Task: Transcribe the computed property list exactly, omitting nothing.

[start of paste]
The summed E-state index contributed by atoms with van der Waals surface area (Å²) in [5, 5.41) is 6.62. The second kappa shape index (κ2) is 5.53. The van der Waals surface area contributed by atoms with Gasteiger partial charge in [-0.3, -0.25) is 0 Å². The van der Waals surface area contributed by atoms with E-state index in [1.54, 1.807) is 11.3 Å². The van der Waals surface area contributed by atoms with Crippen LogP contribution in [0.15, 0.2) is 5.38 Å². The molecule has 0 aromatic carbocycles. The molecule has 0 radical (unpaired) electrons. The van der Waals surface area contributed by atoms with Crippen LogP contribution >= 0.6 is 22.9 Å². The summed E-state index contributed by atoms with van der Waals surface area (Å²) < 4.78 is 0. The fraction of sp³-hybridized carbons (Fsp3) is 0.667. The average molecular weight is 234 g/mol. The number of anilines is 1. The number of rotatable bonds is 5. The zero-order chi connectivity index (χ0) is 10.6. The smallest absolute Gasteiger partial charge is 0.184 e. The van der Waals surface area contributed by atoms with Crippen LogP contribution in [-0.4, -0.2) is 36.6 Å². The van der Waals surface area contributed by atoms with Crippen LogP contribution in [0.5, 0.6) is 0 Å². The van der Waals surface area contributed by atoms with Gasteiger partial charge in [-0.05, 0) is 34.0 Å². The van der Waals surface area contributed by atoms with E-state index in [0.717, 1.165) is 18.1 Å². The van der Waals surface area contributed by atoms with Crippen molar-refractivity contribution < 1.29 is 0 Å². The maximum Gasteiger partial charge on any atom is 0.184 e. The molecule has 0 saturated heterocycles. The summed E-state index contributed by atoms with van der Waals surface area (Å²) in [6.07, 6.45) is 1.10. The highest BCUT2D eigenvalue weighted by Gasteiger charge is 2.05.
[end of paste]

The summed E-state index contributed by atoms with van der Waals surface area (Å²) in [5, 5.41) is 6.62. The second kappa shape index (κ2) is 5.53. The van der Waals surface area contributed by atoms with Gasteiger partial charge in [-0.3, -0.25) is 0 Å². The van der Waals surface area contributed by atoms with E-state index in [1.54, 1.807) is 11.3 Å². The van der Waals surface area contributed by atoms with Crippen LogP contribution in [0.15, 0.2) is 5.38 Å². The molecule has 0 aromatic carbocycles. The molecule has 0 radical (unpaired) electrons. The van der Waals surface area contributed by atoms with Crippen LogP contribution >= 0.6 is 22.9 Å². The summed E-state index contributed by atoms with van der Waals surface area (Å²) < 4.78 is 0. The fraction of sp³-hybridized carbons (Fsp3) is 0.667. The average molecular weight is 234 g/mol. The number of anilines is 1. The number of rotatable bonds is 5. The zero-order chi connectivity index (χ0) is 10.6. The smallest absolute Gasteiger partial charge is 0.184 e. The van der Waals surface area contributed by atoms with Crippen LogP contribution in [-0.4, -0.2) is 36.6 Å². The van der Waals surface area contributed by atoms with Crippen LogP contribution in [0.5, 0.6) is 0 Å². The van der Waals surface area contributed by atoms with Gasteiger partial charge in [-0.05, 0) is 34.0 Å². The van der Waals surface area contributed by atoms with E-state index in [0.717, 1.165) is 18.1 Å². The van der Waals surface area contributed by atoms with Crippen molar-refractivity contribution < 1.29 is 0 Å². The maximum Gasteiger partial charge on any atom is 0.184 e. The molecule has 0 saturated heterocycles. The summed E-state index contributed by atoms with van der Waals surface area (Å²) in [6.07, 6.45) is 1.10. The highest BCUT2D eigenvalue weighted by Gasteiger charge is 2.05.